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Vail Daily’s view: Salazar’s right for interior secretary

Vail Daily Editorial Board
Vail, CO, Colorado
newsroom@vaildaily.com

President-elect Barack Obama has made a wise choice in asking Sen. Ken Salazar of Colorado to lead the Department of the Interior.

Salazar is a moderate Democrat and a native Coloradan who has proven throughout a career in government that he understands the connections Westerners feel to the open spaces that are under increasing pressure from builders and energy companies.

While he can hardly be called a tree hugger, he has urged a more cautious approach to exploiting Colorado’s wilderness areas for the oil and gas reserves underground.



He has tried to keep parts of western Colorado’s Roan Plateau off limits to oil wells because it is a beautiful place that’s considered important wildlife habitat, and it is a critical attraction in the recreation industry that’s crucial for the Western Slope.

He also has been a strong advocate of renewable energy, but for national security reasons as much as environmental concerns. He has said the money spent on foreign oil helps fuel terrorist attacks against the United States and its allies.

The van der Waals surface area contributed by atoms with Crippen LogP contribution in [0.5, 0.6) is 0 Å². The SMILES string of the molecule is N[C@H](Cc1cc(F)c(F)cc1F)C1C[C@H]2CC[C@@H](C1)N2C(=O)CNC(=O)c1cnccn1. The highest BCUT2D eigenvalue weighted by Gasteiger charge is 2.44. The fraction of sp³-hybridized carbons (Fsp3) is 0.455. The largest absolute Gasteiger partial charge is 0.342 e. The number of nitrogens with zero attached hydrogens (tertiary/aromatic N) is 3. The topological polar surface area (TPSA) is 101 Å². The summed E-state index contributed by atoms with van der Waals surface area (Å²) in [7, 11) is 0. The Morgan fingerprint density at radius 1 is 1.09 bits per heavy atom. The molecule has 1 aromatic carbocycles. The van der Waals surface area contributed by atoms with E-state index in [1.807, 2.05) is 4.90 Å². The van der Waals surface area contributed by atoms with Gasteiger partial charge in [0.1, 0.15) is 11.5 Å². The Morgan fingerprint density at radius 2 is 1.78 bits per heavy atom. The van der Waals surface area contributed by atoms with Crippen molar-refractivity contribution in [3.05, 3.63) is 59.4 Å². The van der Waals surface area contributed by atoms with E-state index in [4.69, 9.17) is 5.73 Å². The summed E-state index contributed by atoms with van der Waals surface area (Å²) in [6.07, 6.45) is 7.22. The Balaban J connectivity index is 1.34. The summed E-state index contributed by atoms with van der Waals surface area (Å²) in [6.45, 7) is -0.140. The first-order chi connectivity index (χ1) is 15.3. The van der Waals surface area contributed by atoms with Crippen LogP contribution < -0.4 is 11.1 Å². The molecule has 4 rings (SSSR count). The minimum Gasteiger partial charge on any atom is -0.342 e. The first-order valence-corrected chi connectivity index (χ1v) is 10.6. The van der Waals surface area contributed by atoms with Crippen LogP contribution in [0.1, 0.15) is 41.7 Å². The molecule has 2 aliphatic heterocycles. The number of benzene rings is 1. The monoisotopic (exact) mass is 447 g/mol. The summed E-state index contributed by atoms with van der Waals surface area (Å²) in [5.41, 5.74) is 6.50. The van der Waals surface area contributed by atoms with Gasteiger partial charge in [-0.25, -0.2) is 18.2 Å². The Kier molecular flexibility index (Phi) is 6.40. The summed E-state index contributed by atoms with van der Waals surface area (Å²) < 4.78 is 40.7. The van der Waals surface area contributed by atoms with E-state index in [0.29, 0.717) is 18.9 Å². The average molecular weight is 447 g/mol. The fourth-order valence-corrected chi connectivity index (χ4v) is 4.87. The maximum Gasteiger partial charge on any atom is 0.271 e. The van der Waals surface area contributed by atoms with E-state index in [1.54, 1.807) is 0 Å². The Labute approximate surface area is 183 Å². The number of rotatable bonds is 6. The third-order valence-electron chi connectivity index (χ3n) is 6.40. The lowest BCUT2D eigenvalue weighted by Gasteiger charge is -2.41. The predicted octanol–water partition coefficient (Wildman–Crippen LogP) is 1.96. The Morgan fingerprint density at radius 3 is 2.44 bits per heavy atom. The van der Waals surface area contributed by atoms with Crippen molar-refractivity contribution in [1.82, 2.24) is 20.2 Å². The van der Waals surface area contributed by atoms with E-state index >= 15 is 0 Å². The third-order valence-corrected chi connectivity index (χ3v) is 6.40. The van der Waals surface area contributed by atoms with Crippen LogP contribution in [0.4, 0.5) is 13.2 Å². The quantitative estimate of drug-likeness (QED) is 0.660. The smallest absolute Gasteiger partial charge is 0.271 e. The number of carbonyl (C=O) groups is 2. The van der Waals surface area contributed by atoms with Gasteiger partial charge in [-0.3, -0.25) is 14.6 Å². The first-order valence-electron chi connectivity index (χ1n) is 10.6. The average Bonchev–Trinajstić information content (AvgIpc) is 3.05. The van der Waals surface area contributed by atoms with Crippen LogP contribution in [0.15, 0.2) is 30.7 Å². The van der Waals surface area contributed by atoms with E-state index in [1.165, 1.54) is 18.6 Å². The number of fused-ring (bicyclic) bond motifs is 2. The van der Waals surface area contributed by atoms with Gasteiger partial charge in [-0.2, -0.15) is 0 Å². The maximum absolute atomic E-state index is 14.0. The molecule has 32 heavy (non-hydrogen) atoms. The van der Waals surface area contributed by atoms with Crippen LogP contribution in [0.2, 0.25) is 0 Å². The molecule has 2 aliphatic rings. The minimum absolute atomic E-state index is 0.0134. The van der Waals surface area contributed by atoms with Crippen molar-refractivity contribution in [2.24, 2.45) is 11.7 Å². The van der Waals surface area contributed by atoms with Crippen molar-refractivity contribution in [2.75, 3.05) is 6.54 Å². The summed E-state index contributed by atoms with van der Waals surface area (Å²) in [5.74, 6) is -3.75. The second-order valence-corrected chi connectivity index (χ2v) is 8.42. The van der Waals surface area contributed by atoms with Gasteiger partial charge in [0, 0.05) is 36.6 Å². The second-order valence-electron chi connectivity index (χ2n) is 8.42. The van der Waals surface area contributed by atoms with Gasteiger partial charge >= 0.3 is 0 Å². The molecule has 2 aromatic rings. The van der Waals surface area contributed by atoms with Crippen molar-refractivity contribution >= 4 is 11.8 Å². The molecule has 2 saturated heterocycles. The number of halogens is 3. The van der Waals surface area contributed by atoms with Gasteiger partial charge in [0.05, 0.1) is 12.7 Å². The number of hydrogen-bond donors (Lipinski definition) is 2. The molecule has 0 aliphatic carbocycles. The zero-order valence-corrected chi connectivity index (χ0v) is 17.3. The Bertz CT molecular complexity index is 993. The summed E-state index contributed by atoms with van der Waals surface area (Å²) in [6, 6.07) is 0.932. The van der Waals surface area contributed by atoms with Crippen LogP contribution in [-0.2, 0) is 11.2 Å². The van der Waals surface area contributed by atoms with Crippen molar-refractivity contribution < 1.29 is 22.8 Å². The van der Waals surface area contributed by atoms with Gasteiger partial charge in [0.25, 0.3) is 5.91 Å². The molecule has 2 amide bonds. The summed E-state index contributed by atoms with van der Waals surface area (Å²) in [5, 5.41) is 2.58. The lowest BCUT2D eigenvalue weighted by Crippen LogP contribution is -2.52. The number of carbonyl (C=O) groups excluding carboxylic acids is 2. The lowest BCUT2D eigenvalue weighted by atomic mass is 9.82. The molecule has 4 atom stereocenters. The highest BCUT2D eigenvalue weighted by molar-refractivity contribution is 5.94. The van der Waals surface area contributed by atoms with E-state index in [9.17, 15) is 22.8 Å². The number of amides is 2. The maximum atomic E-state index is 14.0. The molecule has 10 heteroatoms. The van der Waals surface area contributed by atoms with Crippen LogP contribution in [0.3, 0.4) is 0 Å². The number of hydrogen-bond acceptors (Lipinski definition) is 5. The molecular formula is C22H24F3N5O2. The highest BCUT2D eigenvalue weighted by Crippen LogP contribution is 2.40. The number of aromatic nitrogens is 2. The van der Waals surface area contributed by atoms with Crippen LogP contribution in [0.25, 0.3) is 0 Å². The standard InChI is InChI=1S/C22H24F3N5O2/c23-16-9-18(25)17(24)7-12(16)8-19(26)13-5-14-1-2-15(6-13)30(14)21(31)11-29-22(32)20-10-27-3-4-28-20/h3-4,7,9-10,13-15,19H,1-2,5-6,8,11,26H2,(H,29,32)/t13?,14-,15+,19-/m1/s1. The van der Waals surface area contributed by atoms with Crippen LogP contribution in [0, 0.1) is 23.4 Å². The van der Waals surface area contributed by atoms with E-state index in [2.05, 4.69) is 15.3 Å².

Obama’s mantras have been change and cooperation between parties, and Salazar has shown he’s willing to defy fellow Democrats on occasion. He supported Bush’s attorney general, Alberto Gonzalez, who for awhile was the Democrats’ least favorite member of the administration.

He also seems to be prepared for his new role. A day after Obama’s election, while playing down the likelihood of becoming secretary of the Interior, he said the incoming administration would take a more balanced approach to Western land management. A more balanced approach is more likely to be less deferential to business than the Bush administration’s policies, but it will hardly be skewed in favor of environmental extremists.

As with the Roan Plateau, Salazar has shown he can take positions that support both the environment and the economy. That’s a pretty valuable outlook as the country faces both financial crises and vanishing open space.



Vail Daily Editorial Board


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